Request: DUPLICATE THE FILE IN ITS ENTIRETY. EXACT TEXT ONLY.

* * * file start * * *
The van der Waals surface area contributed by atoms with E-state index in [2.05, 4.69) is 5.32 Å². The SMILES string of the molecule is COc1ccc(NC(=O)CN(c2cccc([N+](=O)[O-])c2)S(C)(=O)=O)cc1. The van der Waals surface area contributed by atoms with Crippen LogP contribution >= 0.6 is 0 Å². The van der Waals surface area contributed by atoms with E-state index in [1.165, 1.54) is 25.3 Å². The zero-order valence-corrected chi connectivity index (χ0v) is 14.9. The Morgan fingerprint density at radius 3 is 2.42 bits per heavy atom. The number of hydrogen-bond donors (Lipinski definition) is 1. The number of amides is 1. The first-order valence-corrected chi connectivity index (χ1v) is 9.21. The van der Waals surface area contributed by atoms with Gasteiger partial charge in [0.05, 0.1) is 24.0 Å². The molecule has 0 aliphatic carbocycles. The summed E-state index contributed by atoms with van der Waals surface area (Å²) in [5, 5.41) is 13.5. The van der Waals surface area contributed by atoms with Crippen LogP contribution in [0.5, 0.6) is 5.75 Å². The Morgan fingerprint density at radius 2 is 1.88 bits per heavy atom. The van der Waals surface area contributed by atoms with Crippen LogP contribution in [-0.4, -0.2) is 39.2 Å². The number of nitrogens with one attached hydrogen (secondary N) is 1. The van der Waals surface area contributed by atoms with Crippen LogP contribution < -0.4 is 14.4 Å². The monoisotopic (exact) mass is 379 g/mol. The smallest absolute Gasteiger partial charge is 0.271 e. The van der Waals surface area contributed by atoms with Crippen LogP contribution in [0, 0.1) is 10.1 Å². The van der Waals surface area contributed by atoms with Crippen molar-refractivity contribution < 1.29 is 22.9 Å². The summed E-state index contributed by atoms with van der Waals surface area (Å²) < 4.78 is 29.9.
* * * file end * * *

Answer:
The van der Waals surface area contributed by atoms with E-state index in [2.05, 4.69) is 5.32 Å². The SMILES string of the molecule is COc1ccc(NC(=O)CN(c2cccc([N+](=O)[O-])c2)S(C)(=O)=O)cc1. The van der Waals surface area contributed by atoms with Crippen LogP contribution >= 0.6 is 0 Å². The van der Waals surface area contributed by atoms with E-state index in [1.165, 1.54) is 25.3 Å². The zero-order valence-corrected chi connectivity index (χ0v) is 14.9. The Morgan fingerprint density at radius 3 is 2.42 bits per heavy atom. The number of hydrogen-bond donors (Lipinski definition) is 1. The number of amides is 1. The first-order valence-corrected chi connectivity index (χ1v) is 9.21. The van der Waals surface area contributed by atoms with Gasteiger partial charge in [0.05, 0.1) is 24.0 Å². The molecule has 0 aliphatic carbocycles. The summed E-state index contributed by atoms with van der Waals surface area (Å²) in [5, 5.41) is 13.5. The van der Waals surface area contributed by atoms with Crippen LogP contribution in [0.5, 0.6) is 5.75 Å². The Morgan fingerprint density at radius 2 is 1.88 bits per heavy atom. The van der Waals surface area contributed by atoms with Crippen LogP contribution in [-0.4, -0.2) is 39.2 Å². The number of nitrogens with one attached hydrogen (secondary N) is 1. The van der Waals surface area contributed by atoms with Crippen LogP contribution < -0.4 is 14.4 Å². The monoisotopic (exact) mass is 379 g/mol. The smallest absolute Gasteiger partial charge is 0.271 e. The van der Waals surface area contributed by atoms with Crippen LogP contribution in [0, 0.1) is 10.1 Å². The van der Waals surface area contributed by atoms with Crippen molar-refractivity contribution < 1.29 is 22.9 Å². The summed E-state index contributed by atoms with van der Waals surface area (Å²) < 4.78 is 29.9.